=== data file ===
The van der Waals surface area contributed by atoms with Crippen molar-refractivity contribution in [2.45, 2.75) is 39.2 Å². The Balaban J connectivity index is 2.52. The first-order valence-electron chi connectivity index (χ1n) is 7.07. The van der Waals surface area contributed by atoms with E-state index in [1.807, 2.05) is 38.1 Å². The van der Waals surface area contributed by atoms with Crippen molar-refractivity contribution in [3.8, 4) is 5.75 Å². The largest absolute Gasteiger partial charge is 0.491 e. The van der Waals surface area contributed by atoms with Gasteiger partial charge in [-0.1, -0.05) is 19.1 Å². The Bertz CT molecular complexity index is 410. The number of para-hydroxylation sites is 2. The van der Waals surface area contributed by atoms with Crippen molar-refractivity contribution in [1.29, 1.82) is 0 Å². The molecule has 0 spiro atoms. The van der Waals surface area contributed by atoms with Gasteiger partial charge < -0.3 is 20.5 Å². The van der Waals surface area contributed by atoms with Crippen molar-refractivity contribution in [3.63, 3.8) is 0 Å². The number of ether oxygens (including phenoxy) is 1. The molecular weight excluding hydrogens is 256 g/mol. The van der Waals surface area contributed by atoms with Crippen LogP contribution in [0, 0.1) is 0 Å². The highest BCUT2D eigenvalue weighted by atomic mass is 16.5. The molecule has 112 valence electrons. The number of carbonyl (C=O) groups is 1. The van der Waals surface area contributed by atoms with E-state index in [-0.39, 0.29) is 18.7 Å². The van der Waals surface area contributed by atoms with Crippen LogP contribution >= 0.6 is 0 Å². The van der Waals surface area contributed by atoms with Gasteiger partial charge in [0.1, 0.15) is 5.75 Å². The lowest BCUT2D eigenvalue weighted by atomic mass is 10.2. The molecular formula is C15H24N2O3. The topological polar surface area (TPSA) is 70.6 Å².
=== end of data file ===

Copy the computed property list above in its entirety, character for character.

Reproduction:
The van der Waals surface area contributed by atoms with Crippen molar-refractivity contribution in [2.45, 2.75) is 39.2 Å². The Balaban J connectivity index is 2.52. The first-order valence-electron chi connectivity index (χ1n) is 7.07. The van der Waals surface area contributed by atoms with E-state index in [1.807, 2.05) is 38.1 Å². The van der Waals surface area contributed by atoms with Crippen molar-refractivity contribution in [3.8, 4) is 5.75 Å². The largest absolute Gasteiger partial charge is 0.491 e. The van der Waals surface area contributed by atoms with Gasteiger partial charge in [-0.1, -0.05) is 19.1 Å². The Bertz CT molecular complexity index is 410. The number of para-hydroxylation sites is 2. The van der Waals surface area contributed by atoms with Crippen molar-refractivity contribution in [1.29, 1.82) is 0 Å². The molecule has 0 spiro atoms. The van der Waals surface area contributed by atoms with Gasteiger partial charge < -0.3 is 20.5 Å². The van der Waals surface area contributed by atoms with Crippen molar-refractivity contribution in [3.63, 3.8) is 0 Å². The number of ether oxygens (including phenoxy) is 1. The molecular weight excluding hydrogens is 256 g/mol. The van der Waals surface area contributed by atoms with Crippen LogP contribution in [0, 0.1) is 0 Å². The highest BCUT2D eigenvalue weighted by atomic mass is 16.5. The molecule has 112 valence electrons. The number of carbonyl (C=O) groups is 1. The van der Waals surface area contributed by atoms with E-state index in [-0.39, 0.29) is 18.7 Å². The van der Waals surface area contributed by atoms with Crippen LogP contribution >= 0.6 is 0 Å². The van der Waals surface area contributed by atoms with Gasteiger partial charge in [0.1, 0.15) is 5.75 Å². The lowest BCUT2D eigenvalue weighted by atomic mass is 10.2. The molecular formula is C15H24N2O3. The topological polar surface area (TPSA) is 70.6 Å².